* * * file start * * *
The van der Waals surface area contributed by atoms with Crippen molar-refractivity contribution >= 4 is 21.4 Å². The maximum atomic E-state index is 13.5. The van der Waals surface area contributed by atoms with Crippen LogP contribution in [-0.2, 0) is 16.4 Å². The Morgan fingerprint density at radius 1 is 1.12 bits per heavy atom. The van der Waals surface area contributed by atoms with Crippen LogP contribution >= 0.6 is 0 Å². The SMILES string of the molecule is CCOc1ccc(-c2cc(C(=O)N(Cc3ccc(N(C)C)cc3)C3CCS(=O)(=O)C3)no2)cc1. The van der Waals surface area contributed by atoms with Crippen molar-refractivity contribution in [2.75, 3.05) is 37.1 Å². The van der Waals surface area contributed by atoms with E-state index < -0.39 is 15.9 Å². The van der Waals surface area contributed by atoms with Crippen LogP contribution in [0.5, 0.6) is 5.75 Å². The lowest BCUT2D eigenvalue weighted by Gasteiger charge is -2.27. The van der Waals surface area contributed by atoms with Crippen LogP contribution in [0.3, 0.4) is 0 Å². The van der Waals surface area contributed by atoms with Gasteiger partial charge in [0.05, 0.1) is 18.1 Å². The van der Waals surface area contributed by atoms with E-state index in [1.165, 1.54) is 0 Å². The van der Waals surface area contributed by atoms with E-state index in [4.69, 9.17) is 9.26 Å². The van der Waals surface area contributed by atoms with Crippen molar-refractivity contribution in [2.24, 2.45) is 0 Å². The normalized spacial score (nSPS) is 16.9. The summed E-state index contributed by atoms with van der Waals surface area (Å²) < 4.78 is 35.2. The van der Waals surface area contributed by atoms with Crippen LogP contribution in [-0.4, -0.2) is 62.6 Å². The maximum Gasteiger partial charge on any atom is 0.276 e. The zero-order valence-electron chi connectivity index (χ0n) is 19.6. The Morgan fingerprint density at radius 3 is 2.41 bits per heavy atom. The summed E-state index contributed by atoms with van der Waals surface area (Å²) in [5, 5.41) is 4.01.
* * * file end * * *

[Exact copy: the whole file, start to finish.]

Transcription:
The van der Waals surface area contributed by atoms with Crippen molar-refractivity contribution >= 4 is 21.4 Å². The maximum atomic E-state index is 13.5. The van der Waals surface area contributed by atoms with Crippen LogP contribution in [-0.2, 0) is 16.4 Å². The Morgan fingerprint density at radius 1 is 1.12 bits per heavy atom. The van der Waals surface area contributed by atoms with Crippen LogP contribution >= 0.6 is 0 Å². The SMILES string of the molecule is CCOc1ccc(-c2cc(C(=O)N(Cc3ccc(N(C)C)cc3)C3CCS(=O)(=O)C3)no2)cc1. The van der Waals surface area contributed by atoms with Crippen molar-refractivity contribution in [2.75, 3.05) is 37.1 Å². The van der Waals surface area contributed by atoms with E-state index < -0.39 is 15.9 Å². The van der Waals surface area contributed by atoms with Crippen LogP contribution in [0.5, 0.6) is 5.75 Å². The lowest BCUT2D eigenvalue weighted by Gasteiger charge is -2.27. The van der Waals surface area contributed by atoms with Crippen LogP contribution in [0.3, 0.4) is 0 Å². The van der Waals surface area contributed by atoms with Gasteiger partial charge in [0.05, 0.1) is 18.1 Å². The van der Waals surface area contributed by atoms with E-state index in [1.165, 1.54) is 0 Å². The van der Waals surface area contributed by atoms with E-state index in [4.69, 9.17) is 9.26 Å². The van der Waals surface area contributed by atoms with Crippen molar-refractivity contribution in [2.24, 2.45) is 0 Å². The normalized spacial score (nSPS) is 16.9. The summed E-state index contributed by atoms with van der Waals surface area (Å²) < 4.78 is 35.2. The van der Waals surface area contributed by atoms with Crippen LogP contribution in [-0.4, -0.2) is 62.6 Å². The maximum Gasteiger partial charge on any atom is 0.276 e. The zero-order valence-electron chi connectivity index (χ0n) is 19.6. The Morgan fingerprint density at radius 3 is 2.41 bits per heavy atom. The summed E-state index contributed by atoms with van der Waals surface area (Å²) in [5, 5.41) is 4.01.